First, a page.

(The following is the January 25 devotional from my Next Step Devotions book. Before reading it, I suggest you read Matthew 21 and pay close attention to verses 12-13.)
Do you recall and regret times when you acted in anger? Emotional or physical scars inflicted by others may linger, spawning continuing anger – an emotion that frequently leads to sin. This association of anger with sin is why the story of Jesus cleansing the temple of money changers can surprise us. The image challenges perceptions of Jesus as soft-spoken, meek, and gentle. But Jesus also got angry.
We have sinned when angry. Our attitude toward others in those moments can be hateful or vengeful. We act contrary to what the Bible teaches about loving others, including our enemies. However, Jesus never sinned when angry. This fact shows that being angry is not always a sin (although it is frequently so).
Jesus was angry on this occasion because of the wrongful use of God’s temple. The money changers’ behavior mocked God’s holiness and how people should worship God. Perhaps greed and cheating were rampant in their practices. Jesus was rightly jealous for worship to be reverent and holy, and anything that demeaned worship demeaned Jesus as God’s Son who is worthy of worship. Mark 3:1-6 also tells of Jesus being angry with those who were more concerned about him healing someone on the Sabbath than they were about healing the sick. “Humans indeed are at enmity with God when they find an argument for hate in a deed of love” (CSB Spurgeon Study Bible, p. 1339).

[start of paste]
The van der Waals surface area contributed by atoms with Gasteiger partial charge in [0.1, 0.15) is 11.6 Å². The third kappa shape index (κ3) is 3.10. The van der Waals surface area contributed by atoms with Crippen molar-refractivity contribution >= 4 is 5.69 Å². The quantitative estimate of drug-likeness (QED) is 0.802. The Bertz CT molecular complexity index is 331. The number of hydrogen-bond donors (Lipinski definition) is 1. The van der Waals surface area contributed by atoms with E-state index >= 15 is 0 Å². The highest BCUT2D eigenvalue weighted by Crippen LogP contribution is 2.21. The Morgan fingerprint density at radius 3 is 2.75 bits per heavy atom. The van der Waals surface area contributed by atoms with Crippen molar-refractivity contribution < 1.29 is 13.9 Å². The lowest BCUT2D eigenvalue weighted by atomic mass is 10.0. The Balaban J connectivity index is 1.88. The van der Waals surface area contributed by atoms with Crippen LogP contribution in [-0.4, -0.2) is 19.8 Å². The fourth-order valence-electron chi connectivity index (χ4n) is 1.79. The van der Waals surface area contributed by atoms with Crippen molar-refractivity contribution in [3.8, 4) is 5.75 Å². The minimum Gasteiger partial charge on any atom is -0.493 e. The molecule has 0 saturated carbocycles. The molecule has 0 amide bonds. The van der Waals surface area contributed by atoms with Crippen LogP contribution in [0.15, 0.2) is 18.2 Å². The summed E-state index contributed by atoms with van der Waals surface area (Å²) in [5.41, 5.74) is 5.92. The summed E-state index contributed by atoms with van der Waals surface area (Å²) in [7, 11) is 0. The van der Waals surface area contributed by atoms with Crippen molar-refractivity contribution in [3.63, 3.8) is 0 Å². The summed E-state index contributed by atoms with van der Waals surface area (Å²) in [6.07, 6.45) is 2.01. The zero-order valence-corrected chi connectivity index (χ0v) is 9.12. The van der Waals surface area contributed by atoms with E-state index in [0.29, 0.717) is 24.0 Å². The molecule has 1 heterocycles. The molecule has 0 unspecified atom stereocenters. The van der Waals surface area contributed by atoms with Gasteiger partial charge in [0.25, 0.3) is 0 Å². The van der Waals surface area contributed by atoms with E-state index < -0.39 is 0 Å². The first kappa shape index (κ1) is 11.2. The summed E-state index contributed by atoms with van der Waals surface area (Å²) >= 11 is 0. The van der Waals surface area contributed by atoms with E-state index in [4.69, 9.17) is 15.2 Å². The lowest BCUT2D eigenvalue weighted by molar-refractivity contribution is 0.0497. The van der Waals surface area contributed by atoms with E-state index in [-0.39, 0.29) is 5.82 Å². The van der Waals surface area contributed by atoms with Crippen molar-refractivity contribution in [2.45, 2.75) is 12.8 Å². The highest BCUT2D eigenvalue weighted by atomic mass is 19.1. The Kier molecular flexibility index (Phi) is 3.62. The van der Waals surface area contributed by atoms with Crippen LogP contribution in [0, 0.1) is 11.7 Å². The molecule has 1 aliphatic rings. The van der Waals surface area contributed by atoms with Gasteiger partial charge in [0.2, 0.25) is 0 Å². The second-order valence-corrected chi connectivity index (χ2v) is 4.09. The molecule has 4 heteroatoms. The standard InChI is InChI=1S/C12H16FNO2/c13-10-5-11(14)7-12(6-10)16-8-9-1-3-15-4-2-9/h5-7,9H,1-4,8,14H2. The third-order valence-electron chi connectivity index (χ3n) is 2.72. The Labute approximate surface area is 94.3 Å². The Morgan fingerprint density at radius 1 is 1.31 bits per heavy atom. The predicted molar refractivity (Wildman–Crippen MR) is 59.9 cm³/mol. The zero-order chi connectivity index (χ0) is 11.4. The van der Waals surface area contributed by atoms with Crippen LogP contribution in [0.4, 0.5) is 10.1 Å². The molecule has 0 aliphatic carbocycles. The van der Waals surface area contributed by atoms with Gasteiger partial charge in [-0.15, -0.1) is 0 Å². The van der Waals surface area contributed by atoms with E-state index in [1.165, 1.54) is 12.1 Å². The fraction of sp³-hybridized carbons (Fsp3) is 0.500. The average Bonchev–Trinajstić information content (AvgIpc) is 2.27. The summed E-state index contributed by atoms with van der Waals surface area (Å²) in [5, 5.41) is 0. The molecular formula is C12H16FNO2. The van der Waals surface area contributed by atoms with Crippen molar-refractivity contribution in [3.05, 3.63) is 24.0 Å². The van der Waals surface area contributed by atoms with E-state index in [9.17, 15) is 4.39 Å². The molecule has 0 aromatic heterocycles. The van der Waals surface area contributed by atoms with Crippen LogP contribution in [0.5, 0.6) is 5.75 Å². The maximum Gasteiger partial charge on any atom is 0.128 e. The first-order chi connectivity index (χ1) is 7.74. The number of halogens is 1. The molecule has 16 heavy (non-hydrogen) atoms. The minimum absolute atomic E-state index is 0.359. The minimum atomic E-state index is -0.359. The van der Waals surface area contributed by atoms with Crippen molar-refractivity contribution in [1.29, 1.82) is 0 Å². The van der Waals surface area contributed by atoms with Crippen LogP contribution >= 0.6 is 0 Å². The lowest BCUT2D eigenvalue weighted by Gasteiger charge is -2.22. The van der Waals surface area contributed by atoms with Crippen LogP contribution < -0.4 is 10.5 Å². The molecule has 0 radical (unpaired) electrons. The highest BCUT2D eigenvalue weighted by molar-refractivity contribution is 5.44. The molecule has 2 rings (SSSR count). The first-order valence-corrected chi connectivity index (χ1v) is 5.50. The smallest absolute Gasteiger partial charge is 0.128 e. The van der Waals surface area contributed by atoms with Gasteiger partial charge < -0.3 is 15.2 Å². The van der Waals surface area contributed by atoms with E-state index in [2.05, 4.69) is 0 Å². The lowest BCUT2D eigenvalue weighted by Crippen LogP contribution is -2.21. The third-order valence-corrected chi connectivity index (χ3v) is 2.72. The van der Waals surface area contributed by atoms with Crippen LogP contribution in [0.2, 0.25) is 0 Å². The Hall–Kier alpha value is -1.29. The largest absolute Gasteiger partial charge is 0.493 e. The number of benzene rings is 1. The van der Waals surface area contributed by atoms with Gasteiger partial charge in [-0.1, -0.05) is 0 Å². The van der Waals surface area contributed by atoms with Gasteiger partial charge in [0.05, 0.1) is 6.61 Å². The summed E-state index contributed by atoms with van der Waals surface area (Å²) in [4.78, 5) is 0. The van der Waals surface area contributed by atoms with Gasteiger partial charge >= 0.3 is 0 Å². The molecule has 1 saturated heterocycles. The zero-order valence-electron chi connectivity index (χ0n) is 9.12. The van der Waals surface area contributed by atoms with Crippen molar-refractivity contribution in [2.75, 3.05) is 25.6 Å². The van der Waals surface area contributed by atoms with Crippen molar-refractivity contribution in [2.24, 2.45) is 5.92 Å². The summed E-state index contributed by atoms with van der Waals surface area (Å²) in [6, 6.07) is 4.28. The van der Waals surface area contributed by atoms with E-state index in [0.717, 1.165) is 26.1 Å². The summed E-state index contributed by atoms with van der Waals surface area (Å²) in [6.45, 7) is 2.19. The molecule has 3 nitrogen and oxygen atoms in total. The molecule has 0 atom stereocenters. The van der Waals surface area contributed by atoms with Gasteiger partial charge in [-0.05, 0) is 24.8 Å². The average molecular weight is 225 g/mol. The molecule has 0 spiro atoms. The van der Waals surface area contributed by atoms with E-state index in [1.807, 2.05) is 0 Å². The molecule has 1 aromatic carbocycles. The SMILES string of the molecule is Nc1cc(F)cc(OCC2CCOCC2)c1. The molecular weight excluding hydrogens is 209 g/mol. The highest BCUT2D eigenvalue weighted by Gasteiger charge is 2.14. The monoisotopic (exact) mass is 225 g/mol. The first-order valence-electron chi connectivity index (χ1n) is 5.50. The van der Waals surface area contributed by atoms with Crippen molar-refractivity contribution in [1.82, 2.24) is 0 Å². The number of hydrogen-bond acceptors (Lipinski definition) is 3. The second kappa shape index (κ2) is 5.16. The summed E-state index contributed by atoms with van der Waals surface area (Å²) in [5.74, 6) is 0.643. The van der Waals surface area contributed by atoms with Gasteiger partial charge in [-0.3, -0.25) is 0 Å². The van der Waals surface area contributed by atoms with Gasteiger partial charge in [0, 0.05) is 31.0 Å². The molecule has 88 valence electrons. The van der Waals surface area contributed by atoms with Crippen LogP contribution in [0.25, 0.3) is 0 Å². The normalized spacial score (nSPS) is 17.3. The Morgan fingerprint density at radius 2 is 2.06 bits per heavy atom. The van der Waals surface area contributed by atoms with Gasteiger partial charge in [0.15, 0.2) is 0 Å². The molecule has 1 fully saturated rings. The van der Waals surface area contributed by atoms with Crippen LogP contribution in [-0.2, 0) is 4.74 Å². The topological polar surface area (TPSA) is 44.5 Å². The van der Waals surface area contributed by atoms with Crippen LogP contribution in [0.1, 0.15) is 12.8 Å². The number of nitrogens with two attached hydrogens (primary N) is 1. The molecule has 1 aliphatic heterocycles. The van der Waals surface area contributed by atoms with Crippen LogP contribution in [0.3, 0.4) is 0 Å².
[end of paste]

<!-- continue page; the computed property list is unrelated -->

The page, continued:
Paul quoted Psalm 4:4 when he wrote, “Be angry and do not sin” (Eph. 4:26). Righteous anger is possible when our heart is in tune with God. Our anger isn’t always of that higher nature. Whether we believe our anger is righteous or not, we must guard our actions to ensure we do not sin in response.
Have you been angry at anyone recently? Why? Were the reasons selfish and sinful or compatible with biblical beliefs and values? Pray for God to shape your emotions to be more like Christ.